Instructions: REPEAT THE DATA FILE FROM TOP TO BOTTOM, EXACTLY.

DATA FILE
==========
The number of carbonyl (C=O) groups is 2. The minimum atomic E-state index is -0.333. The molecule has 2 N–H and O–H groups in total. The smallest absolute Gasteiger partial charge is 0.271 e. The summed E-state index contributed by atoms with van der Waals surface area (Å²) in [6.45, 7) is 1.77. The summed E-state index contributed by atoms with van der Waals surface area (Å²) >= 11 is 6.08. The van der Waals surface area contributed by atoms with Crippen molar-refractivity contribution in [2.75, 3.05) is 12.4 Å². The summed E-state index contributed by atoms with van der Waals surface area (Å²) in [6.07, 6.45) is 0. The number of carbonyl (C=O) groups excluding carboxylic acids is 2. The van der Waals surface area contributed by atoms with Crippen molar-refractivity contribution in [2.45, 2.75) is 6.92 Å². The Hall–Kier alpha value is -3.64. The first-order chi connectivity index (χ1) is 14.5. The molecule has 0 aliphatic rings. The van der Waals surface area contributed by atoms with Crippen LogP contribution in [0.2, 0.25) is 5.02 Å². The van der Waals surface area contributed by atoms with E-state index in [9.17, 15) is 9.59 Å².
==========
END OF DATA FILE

The number of carbonyl (C=O) groups is 2. The minimum atomic E-state index is -0.333. The molecule has 2 N–H and O–H groups in total. The smallest absolute Gasteiger partial charge is 0.271 e. The summed E-state index contributed by atoms with van der Waals surface area (Å²) in [6.45, 7) is 1.77. The summed E-state index contributed by atoms with van der Waals surface area (Å²) >= 11 is 6.08. The van der Waals surface area contributed by atoms with Crippen molar-refractivity contribution in [2.75, 3.05) is 12.4 Å². The summed E-state index contributed by atoms with van der Waals surface area (Å²) in [6.07, 6.45) is 0. The number of carbonyl (C=O) groups excluding carboxylic acids is 2. The van der Waals surface area contributed by atoms with Crippen molar-refractivity contribution in [2.45, 2.75) is 6.92 Å². The Hall–Kier alpha value is -3.64. The first-order chi connectivity index (χ1) is 14.5. The molecule has 0 aliphatic rings. The van der Waals surface area contributed by atoms with Crippen LogP contribution in [0.2, 0.25) is 5.02 Å². The van der Waals surface area contributed by atoms with E-state index in [9.17, 15) is 9.59 Å².